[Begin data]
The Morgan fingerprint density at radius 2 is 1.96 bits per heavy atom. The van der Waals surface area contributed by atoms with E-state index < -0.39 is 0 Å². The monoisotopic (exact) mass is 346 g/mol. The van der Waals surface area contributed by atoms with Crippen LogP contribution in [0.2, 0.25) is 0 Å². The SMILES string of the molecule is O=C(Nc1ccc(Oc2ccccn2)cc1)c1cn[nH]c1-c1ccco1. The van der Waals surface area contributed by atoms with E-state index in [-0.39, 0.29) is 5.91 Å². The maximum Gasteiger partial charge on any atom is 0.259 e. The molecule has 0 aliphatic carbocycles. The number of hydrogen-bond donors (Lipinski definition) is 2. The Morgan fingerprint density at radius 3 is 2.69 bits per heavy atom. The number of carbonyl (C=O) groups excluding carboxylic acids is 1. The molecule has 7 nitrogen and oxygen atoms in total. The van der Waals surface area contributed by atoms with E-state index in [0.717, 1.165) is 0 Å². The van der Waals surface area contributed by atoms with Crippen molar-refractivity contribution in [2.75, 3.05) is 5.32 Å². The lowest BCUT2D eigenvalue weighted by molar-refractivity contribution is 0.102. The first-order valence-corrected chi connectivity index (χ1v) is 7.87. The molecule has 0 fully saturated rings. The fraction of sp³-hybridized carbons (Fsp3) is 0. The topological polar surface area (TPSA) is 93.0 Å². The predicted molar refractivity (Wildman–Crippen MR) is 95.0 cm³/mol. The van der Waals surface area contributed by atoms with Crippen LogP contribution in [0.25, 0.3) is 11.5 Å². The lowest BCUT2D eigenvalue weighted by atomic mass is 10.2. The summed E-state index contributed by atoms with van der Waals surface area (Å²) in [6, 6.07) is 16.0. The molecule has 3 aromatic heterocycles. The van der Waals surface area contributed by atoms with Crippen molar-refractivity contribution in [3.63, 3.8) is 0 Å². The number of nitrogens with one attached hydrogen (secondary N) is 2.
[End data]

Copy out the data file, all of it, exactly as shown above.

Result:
The Morgan fingerprint density at radius 2 is 1.96 bits per heavy atom. The van der Waals surface area contributed by atoms with E-state index < -0.39 is 0 Å². The monoisotopic (exact) mass is 346 g/mol. The van der Waals surface area contributed by atoms with Crippen LogP contribution in [0.2, 0.25) is 0 Å². The SMILES string of the molecule is O=C(Nc1ccc(Oc2ccccn2)cc1)c1cn[nH]c1-c1ccco1. The van der Waals surface area contributed by atoms with E-state index in [-0.39, 0.29) is 5.91 Å². The maximum Gasteiger partial charge on any atom is 0.259 e. The molecule has 0 aliphatic carbocycles. The number of hydrogen-bond donors (Lipinski definition) is 2. The Morgan fingerprint density at radius 3 is 2.69 bits per heavy atom. The number of carbonyl (C=O) groups excluding carboxylic acids is 1. The molecule has 7 nitrogen and oxygen atoms in total. The van der Waals surface area contributed by atoms with E-state index in [0.717, 1.165) is 0 Å². The van der Waals surface area contributed by atoms with Crippen molar-refractivity contribution in [2.75, 3.05) is 5.32 Å². The lowest BCUT2D eigenvalue weighted by molar-refractivity contribution is 0.102. The first-order valence-corrected chi connectivity index (χ1v) is 7.87. The molecule has 0 fully saturated rings. The fraction of sp³-hybridized carbons (Fsp3) is 0. The topological polar surface area (TPSA) is 93.0 Å². The predicted molar refractivity (Wildman–Crippen MR) is 95.0 cm³/mol. The van der Waals surface area contributed by atoms with Crippen LogP contribution in [0.25, 0.3) is 11.5 Å². The lowest BCUT2D eigenvalue weighted by atomic mass is 10.2. The summed E-state index contributed by atoms with van der Waals surface area (Å²) in [6, 6.07) is 16.0. The molecule has 3 aromatic heterocycles. The van der Waals surface area contributed by atoms with Crippen molar-refractivity contribution in [3.63, 3.8) is 0 Å². The number of nitrogens with one attached hydrogen (secondary N) is 2.